Quick to deploy and easy to build, Hamas’s home-grown rockets can touch a few hundred thousand Israelis near Gaza, but the new danger may be how the Qassam rocket is used defend Gaza City. Qassam rockets are nothing more that flying pipe bombs, and they already reign down terror in parts of Israel. Used en masse against Israeli towns, they can have an impact. Most don’t realize how small Israel is and how compact both the populations in Israel, Gaza and the West Bank are. This article examines how Hamas uses its rockets today as well as how it may use them in the coming weeks as Israel enters Gaza.
Israel is a small country with a population of 9.3 million, roughly the size of New Jersey, covering an area of about 22,072 square kilometers. At its widest point, it’s about 85 miles wide. The West Bank, to the east, takes a significant portion of Israel’s territory. It also shares borders with Syria to the north, Jordan to the east, Egypt to the south, and Gaza to the southwest. Gaza is approximately 41 kilometers long, 6.5 to 7 miles wide, and has a population of about 2 million people. This geographical context plays a role in the security situation in the region since Gaza is cut off from the West Bank, but the West Bank cuts deep into Israel keeping Israel on guard. The map above provides a reference point.
Let’s talk about the majority of Hamas’s rockets. The map below shows the various ranges most of Hamas’s rockets can reach. Hamas possesses around 10,000 short-range rockets with a range of up to 20 kilometers, about 2.6% of Israel’s population. Most of these rockets are Qassam rockets, which are manufactured in small, underground facilities in the densely populated northern part of the Gaza Strip.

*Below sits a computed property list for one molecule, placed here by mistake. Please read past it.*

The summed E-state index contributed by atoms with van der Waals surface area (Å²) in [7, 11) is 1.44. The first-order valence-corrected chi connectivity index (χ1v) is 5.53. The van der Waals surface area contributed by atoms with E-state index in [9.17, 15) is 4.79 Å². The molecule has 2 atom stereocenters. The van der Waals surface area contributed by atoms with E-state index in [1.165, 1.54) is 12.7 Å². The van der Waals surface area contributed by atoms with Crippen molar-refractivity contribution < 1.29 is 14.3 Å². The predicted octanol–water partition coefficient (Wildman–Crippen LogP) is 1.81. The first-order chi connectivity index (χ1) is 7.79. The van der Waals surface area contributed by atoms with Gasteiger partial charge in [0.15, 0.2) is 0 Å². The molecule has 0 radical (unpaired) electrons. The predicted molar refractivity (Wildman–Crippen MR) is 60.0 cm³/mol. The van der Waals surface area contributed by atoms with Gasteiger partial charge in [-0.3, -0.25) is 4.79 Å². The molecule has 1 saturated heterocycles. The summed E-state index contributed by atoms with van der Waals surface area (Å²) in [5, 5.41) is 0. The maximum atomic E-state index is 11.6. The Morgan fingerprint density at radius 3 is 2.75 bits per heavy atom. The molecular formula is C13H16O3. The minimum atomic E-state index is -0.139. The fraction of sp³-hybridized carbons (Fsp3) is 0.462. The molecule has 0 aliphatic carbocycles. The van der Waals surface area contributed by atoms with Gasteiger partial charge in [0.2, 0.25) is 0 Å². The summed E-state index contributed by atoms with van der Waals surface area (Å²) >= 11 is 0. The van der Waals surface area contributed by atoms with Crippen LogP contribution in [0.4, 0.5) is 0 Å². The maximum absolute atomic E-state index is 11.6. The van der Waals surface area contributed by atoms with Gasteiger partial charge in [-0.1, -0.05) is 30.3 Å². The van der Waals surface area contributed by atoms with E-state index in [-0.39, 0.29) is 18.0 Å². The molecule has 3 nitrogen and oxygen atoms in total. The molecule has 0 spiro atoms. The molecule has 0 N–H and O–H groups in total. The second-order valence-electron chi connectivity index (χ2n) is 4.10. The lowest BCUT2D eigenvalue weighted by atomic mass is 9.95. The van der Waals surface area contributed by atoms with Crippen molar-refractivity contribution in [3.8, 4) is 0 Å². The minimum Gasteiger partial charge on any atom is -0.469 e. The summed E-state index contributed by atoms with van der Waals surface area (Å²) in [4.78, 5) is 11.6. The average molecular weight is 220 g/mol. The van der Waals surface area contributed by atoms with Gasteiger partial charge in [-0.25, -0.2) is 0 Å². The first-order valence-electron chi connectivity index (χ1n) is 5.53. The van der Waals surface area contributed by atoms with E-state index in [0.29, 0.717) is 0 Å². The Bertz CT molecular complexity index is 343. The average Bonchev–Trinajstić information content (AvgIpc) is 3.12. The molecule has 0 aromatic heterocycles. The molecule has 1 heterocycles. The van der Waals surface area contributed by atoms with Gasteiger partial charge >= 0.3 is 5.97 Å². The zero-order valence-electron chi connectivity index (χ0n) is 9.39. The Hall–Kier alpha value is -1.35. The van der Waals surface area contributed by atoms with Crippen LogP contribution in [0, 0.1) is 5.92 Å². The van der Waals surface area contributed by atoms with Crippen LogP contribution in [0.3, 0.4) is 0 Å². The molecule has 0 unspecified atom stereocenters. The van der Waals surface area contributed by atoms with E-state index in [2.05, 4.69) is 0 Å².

Most the components for a Qassam are readily available, like fertilizer or pipes ripped from local infrastructure. Each rocket is primarily composed of potassium-nitrate, sugar, a pipe, a few steel fins and some type of explosive warhead. Basically, the same propellant, potassium-nitrate and sugar are used in bottle rockets and other fireworks. The compounds are safe to keep in dry storage and easy to move. They are relatively simple, easy to fire and lack guidance systems. Qassam rockets pose a constant threat to areas in proximity to Gaza, with people having only about 15 seconds of warning when a rocket is fired. The accuracy of these rockets is limited, and their use affects areas such as Ashkelon, a sizable city located 13 kilometers north of Gaza.
Hamas has fewer rockets with a range of 40 kilometers or more. Some of these rockets, like the Iranian-produced Fadjr-5 and the Chinese-supplied WS1E, need to be smuggled into Gaza. This range puts Beer Sheba (40 km) to the east of Gaza and Ashdod (40km) to the north of Gaza within range. Similar to Qassam rockets, these long-range rockets lack guidance systems and are aimed in a general direction when fired. The M302 rocket, supplied by China and Syria, is capable of reaching a range of 100 kilometers, potentially targeting Israel’s largest population centers in Jerusalem and Tel Aviv. The key here is that Hamas has some longer range rockets, but their bread and butter is still the Qassan.